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Author: whineluvr One star, 50 posts Add to my Favorite Fools Ignore this person (you won't see their posts anymore) Number: of 308881  
Subject: Deferred Interest Date: 2/5/1998 1:12 PM
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Last year I made 2 purchases of furniture in which I took advantage of the "no interest for a year deal". I have been making payments thru the year of $20 and $50 so that I have about halved the outstanding balance. The no interest option expires in June. I have a small portfolio of stocks (value around $2000) that, if I sell them, would net a loss of about $200 on my original investment, but would pay off both purchases.

So, question is, should I sell the stocks now, take the loss and pay off these 2 purchases or keep the stocks, see what happens with the market and sell right before I get nailed with a year's worth of interest? (If I sell the stocks now, that gives me an extra $70 a month to pay off credit card balances, but if I don't, the stocks may soar). I am trying to decide if this is a classic case of "A bird in the hand is worth two in the bush".

I am looking for the most Foolish approach :).
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Author: TMF2Aruba Big funky green star, 20000 posts Old School Fool CAPS All Star Add to my Favorite Fools Ignore this person (you won't see their posts anymore) Number: 597 of 308881
Subject: Re: Deferred Interest Date: 2/5/1998 5:48 PM
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<<Last year I made 2 purchases of furniture in which I took advantage of the "no interest for a year deal". I have been making payments thru the year of $20 and $50 so that I have about halved the outstanding balance. The no interest option expires in June. I have a small portfolio of stocks (value around $2000) that, if I sell them, would net a loss of about $200 on my
original investment, but would pay off both purchases.

So, question is, should I sell the stocks now, take the loss and pay off these 2 purchases or keep the stocks, see what happens with the market and sell right before I get nailed with a year's worth of interest? (If I sell the stocks now, that gives me an extra $70 a month to pay off credit card balances, but if I don't, the stocks may soar).>>

This is a toughie. My gut reaction is if you have some quality companies in your portfolio, you might consider keeping that as an emergency fund, and hold off from liquidating it. It sounds as if you won't have that much of a balance left on your furniture anyway, so you might want to see if you can just scrimp a bit to send in as much as you can with each payment.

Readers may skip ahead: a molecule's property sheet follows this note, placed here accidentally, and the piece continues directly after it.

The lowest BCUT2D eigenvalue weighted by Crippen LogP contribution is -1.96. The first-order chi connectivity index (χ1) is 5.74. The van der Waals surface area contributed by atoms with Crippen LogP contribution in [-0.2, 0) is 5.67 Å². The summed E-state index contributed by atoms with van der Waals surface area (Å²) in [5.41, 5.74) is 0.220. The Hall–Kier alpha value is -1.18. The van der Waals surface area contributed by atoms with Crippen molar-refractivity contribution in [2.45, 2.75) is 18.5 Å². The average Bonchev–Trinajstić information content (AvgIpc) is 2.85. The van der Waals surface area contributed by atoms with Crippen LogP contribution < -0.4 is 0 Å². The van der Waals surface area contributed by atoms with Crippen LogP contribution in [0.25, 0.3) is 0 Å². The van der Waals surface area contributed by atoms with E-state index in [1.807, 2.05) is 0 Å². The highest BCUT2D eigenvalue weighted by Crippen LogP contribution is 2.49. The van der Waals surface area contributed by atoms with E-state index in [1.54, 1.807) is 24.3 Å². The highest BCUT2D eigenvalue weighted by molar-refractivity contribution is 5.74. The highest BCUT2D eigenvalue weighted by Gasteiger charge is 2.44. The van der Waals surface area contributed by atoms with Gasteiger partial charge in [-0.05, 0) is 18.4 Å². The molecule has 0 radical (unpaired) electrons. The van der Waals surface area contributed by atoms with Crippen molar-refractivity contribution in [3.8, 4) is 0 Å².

While you'll incur interest charges on the balance, it may well be a worthwhile trade off as opposed to selling the stocks. You never know when a real crisis may occur when you'll be glad that little nest egg was there. Additionally, if you find that making the payments becomes too much of a burden, you will always have that option. But if you sell the investments now, it's gone, with no guarantee that you'll be in a position to start them up again.

Just my thoughts,

Tony
...but I still am...

Off2Aruba



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Author: RecoveringFool Big gold star, 5000 posts Add to my Favorite Fools Ignore this person (you won't see their posts anymore) Number: 598 of 308881
Subject: Re: Deferred Interest Date: 2/5/1998 5:52 PM
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If it's anything like the deals I've had in the past if you don't pay it off by the end date, you owe interest on the ENTIRE amount purchased to the tune of 20ish %. If this is correct, move heaven and earth to pay it off before then. (Remember, though, I am the one who thinks debt is pretty much simply bad :)


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Author: pwyles Big red star, 1000 posts Add to my Favorite Fools Ignore this person (you won't see their posts anymore) Number: 599 of 308881
Subject: Re: Deferred Interest Date: 2/5/1998 6:57 PM
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<<Last year I made 2 purchases of furniture in which I took advantage of the "no interest for a year deal". I have been making payments thru the year of $20 and $50 so that I have about halved the outstanding balance. The no interest option expires in June. I have a small portfolio of stocks (value around $2000) that, if I sell them, would net a loss of about $200 on my original investment, but would pay off both purchases.>>

Since you have paid about half the balance, and you are about half way through your one year same as cash keep making your monthly payments. Every "one year same as cash"/"no interest for a year" deal I have seen has a clause in it that says if you don't pay within a year the interest is 21% retroactive to day 1. So you don't get bit by this I would divide the outstanding balance by the number of remaining paymnets (4 or 5 depending on if you have made a February payment) and pay that amount monthly.

~~paul